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Saturday, February 22, 2020

India has a lot of energy and happy faces: Ken Scott

Canadian writer-director Ken Scott shares his experience of working in India and shooting across the world.

Written by Alaka Sahani | Updated: June 26, 2019 8:16:02 am
Dhanush, Ken Scott Ken Scott with Dhanush on the sets of The Extraordinary Journey of the Fakir.

How did you come on board as the director of The Extraordinary Journey of the Fakir?

I got a call from the producer Luc Bossi and he said that they were adapting the book The Extraordinary Journey of the Fakir Who Got Trapped in an Ikea Wardrobe (written by Romain Puertolas). Dhanush was approached for the lead role and because of my background as a comedian, the producer felt that I lived in that world of comedy. Some of my movies have a feel-good quality like this movie. They sent me the book and the script, and I loved the story. I traveled to Chennai to meet Dhanush in 2017 and we talked about the story, the way we can work together.

Did your trip to India also involve traveling and understanding Indians?

When I came to meet Dhanush, I also tried to find the right location for the movie. Initially, we thought of shooting in Jodhpur. Later, I thought Mumbai worked better after I visited the Worli neighborhood. I loved its small alleys and houses. The character, when he’s young, lives in Worli. As he grows older, he discovers all of Mumbai and then he sets out for the world.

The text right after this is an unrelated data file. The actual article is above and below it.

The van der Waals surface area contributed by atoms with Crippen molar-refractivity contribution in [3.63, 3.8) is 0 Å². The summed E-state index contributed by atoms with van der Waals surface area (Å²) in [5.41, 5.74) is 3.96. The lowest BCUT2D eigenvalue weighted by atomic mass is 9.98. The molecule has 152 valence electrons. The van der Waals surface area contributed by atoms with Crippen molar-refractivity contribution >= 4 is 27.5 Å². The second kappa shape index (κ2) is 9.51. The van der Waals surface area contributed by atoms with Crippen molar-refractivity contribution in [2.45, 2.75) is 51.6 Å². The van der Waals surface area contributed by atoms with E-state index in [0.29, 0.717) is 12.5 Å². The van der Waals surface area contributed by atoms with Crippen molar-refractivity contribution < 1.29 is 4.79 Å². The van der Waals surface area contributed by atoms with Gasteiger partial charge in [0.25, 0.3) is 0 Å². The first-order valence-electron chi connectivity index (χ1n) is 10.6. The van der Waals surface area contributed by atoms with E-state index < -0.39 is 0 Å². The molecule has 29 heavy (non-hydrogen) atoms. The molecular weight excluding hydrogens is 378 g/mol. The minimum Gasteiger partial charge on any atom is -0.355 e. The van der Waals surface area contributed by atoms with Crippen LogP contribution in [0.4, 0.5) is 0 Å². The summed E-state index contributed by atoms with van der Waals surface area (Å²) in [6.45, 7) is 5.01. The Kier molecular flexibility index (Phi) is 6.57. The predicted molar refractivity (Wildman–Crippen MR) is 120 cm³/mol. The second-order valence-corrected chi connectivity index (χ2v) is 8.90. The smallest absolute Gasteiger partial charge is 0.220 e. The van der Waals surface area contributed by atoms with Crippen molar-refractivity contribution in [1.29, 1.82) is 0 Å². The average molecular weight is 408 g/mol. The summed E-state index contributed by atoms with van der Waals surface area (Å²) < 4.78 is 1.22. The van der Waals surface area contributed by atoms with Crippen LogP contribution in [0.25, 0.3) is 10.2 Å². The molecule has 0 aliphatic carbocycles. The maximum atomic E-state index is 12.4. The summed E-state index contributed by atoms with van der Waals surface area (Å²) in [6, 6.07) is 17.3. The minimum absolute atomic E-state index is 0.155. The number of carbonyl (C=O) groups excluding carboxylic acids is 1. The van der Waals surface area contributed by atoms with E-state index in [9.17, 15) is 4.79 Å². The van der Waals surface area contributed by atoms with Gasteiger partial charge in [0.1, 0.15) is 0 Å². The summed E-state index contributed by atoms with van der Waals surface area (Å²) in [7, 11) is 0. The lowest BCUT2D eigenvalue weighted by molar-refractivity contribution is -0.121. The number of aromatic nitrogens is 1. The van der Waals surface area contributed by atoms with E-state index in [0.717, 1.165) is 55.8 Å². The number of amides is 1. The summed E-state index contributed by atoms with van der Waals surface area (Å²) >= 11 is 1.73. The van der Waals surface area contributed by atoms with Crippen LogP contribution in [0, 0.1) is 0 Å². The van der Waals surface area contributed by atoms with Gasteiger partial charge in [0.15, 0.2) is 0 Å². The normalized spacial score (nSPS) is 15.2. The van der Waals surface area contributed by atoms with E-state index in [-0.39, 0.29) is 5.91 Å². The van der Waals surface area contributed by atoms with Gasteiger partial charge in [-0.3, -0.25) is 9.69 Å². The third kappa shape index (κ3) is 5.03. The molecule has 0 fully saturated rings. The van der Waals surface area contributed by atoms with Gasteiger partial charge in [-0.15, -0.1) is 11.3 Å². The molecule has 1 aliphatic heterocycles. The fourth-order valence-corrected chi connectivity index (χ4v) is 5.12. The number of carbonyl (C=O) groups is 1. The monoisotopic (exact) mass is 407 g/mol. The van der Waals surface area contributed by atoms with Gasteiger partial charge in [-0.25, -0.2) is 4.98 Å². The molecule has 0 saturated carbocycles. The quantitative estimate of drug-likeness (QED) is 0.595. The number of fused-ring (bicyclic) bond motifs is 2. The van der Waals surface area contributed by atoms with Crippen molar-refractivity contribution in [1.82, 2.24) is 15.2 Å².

Dhanush’s character keeps traveling from one place to the other. Was it difficult to tackle so much traveling during the shoot?

It was important for me to make the audience experience that journey. Visually each one of these cultures needed to have a great impact on the lead character as well as on the audience. It became more of a game. Each time we were in a new sequence, we had a different colour scheme and aesthetics. We also had a different type of music. The approach of how we shot a particular scene was influenced by where we were. In Mumbai, we have a lot of vibrant colours. When we are in England, the colours are all faded.

The movie also touches upon the subject of immigration, which is a major issue at the moment.

It’s not a political movie because it’s a fable, a metaphor. It is a comedy but it says something very important to me. It says that if we consider immigrants to be simply another version of ourselves, we will live in a better world. We will have more love for them.

After this, will you be inspired to do more work in India?

I love the shooting process here. I love the culture and working with the actors here. India has a lot of energy. The people here seem very happy. It seems like a great place to live in. It’s very different from my hometown in Canada. I would love to work with Dhanush again. He’s a great actor and dancer. His greatest quality is that he makes the audience care about his character. You talk to people about Dhanush and their eyes light up.

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